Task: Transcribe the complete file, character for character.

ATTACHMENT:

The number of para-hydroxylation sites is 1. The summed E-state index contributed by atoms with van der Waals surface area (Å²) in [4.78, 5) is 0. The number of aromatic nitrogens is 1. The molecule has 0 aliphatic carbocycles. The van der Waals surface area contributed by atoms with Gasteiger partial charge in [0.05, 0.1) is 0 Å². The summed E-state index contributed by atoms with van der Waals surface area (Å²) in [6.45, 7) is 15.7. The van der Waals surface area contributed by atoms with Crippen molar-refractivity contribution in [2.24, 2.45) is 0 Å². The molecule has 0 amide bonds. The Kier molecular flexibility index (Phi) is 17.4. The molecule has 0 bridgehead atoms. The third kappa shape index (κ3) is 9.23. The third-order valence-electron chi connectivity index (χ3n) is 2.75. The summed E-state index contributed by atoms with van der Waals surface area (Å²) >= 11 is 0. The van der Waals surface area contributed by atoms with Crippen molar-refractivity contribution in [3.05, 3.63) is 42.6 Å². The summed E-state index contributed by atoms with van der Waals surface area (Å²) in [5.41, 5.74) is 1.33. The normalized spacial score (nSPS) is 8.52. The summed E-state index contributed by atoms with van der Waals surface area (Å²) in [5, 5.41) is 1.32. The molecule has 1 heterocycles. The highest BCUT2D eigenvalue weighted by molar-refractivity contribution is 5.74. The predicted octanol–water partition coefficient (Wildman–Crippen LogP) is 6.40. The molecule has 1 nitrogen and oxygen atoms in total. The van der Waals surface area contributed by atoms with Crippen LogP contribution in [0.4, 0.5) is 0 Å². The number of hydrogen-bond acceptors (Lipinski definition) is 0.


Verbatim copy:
The number of para-hydroxylation sites is 1. The summed E-state index contributed by atoms with van der Waals surface area (Å²) in [4.78, 5) is 0. The number of aromatic nitrogens is 1. The molecule has 0 aliphatic carbocycles. The van der Waals surface area contributed by atoms with Gasteiger partial charge in [0.05, 0.1) is 0 Å². The summed E-state index contributed by atoms with van der Waals surface area (Å²) in [6.45, 7) is 15.7. The van der Waals surface area contributed by atoms with Crippen molar-refractivity contribution in [2.24, 2.45) is 0 Å². The molecule has 0 amide bonds. The Kier molecular flexibility index (Phi) is 17.4. The molecule has 0 bridgehead atoms. The third kappa shape index (κ3) is 9.23. The third-order valence-electron chi connectivity index (χ3n) is 2.75. The summed E-state index contributed by atoms with van der Waals surface area (Å²) >= 11 is 0. The van der Waals surface area contributed by atoms with Crippen molar-refractivity contribution in [3.05, 3.63) is 42.6 Å². The summed E-state index contributed by atoms with van der Waals surface area (Å²) in [5.41, 5.74) is 1.33. The normalized spacial score (nSPS) is 8.52. The summed E-state index contributed by atoms with van der Waals surface area (Å²) in [5, 5.41) is 1.32. The molecule has 1 heterocycles. The highest BCUT2D eigenvalue weighted by molar-refractivity contribution is 5.74. The predicted octanol–water partition coefficient (Wildman–Crippen LogP) is 6.40. The molecule has 1 nitrogen and oxygen atoms in total. The van der Waals surface area contributed by atoms with Crippen LogP contribution in [0.4, 0.5) is 0 Å². The number of hydrogen-bond acceptors (Lipinski definition) is 0.